Such an interesting genealogy of the words "america first" and the "american dream" and how they evolved over time. There are several recent books that put Trump into historic context and this is one of the better ones. I mean Fred Trump actually shows up throughout the book at Klan rallies and as discriminatory slumlord. What I also loved was her highlighting the opposition to America first--especially to Charles Lindberg's embrace of the Nazis. The American dream bit is interesting too--it was Such an interesting genealogy of the words "america first" and the "american dream" and how they evolved over time. There are several recent books that put Trump into historic context and this is one of the better ones. I mean Fred Trump actually shows up throughout the book at Klan rallies and as discriminatory slumlord. What I also loved was her highlighting the opposition to America first--especially to Charles Lindberg's embrace of the Nazis. The American dream bit is interesting too--it was only after Eisenhower that the American dream was linked with free enterprise and prosperity. Go figure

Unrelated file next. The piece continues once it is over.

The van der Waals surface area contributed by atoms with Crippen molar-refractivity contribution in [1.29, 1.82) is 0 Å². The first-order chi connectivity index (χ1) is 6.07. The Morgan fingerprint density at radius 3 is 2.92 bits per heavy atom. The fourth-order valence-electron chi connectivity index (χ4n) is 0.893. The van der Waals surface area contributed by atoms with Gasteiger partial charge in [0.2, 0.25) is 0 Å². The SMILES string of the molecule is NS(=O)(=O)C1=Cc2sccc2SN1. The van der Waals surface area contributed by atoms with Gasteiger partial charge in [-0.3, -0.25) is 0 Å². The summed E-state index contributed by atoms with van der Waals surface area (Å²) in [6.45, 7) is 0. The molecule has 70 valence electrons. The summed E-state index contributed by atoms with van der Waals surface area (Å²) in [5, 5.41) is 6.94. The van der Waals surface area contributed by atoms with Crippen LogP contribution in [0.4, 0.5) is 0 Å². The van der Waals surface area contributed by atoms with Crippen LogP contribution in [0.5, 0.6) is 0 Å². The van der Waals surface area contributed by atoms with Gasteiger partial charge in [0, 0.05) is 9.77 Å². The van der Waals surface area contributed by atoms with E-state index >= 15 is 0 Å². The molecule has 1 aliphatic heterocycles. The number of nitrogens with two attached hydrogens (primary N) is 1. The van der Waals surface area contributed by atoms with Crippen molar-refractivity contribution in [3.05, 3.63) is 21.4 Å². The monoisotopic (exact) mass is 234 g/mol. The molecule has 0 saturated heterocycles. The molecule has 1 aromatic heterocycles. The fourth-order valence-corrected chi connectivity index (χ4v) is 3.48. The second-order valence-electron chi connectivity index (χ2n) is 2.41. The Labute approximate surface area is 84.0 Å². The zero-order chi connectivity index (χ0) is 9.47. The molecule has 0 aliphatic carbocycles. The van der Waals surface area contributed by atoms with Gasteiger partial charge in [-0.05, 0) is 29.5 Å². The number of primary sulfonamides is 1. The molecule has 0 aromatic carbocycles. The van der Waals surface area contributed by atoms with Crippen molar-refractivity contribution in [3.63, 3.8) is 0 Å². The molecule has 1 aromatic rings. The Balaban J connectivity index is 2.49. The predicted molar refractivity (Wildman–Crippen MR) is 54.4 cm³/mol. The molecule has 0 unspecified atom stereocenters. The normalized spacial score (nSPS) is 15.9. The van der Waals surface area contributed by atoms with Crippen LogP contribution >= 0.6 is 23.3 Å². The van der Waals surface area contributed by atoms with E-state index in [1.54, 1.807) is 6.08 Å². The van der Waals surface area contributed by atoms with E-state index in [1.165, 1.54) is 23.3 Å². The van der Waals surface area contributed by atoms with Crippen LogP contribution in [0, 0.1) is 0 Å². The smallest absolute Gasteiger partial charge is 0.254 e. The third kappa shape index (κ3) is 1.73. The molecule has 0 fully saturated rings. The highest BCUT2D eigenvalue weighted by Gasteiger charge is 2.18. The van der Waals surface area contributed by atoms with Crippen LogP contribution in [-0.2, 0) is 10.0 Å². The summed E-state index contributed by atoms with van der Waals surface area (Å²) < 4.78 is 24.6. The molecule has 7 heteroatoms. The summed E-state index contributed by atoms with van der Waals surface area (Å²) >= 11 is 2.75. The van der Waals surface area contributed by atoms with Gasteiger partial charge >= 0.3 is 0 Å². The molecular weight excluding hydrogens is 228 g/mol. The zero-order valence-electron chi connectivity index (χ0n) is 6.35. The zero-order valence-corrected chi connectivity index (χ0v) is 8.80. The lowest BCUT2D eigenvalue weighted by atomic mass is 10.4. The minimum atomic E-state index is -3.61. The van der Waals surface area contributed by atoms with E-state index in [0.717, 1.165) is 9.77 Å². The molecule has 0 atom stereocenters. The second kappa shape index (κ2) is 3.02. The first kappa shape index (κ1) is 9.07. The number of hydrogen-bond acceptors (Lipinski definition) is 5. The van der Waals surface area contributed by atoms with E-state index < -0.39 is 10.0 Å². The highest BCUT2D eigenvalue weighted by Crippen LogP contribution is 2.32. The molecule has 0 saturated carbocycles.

11. 4 out of 5

    Jo Stafford

    As Sarah Churchwell demonstrates in this fascinating survey of the uses of the expressions 'the American dream' and 'America first' during the first half of the 20th century, the phrases have acquired different meanings over time. In recounting the history of these phrases, Churchwell takes the reader into some dark places, particularly when she links 'America first' to ideologies of white supremacy, nativism, and eugenics. Although Churchwell ends her inquiry in the 1940s, it seems the current As Sarah Churchwell demonstrates in this fascinating survey of the uses of the expressions 'the American dream' and 'America first' during the first half of the 20th century, the phrases have acquired different meanings over time. In recounting the history of these phrases, Churchwell takes the reader into some dark places, particularly when she links 'America first' to ideologies of white supremacy, nativism, and eugenics. Although Churchwell ends her inquiry in the 1940s, it seems the current political situation in the United States under Donald Trump is never far from her mind. Indeed, at times it felt like she wrote Behold, America to remind us that Trump is the latest manifestation of a strain of xenophobia and racism that has long been part of the body politic. I found the sections on the shifting definitions of 'the American dream' especially interesting. I'd always thought of it as referring solely to aspirations of individual wealth and success. Learning that the American dream once encompassed broader visions of democracy and the collective good was eye-opening.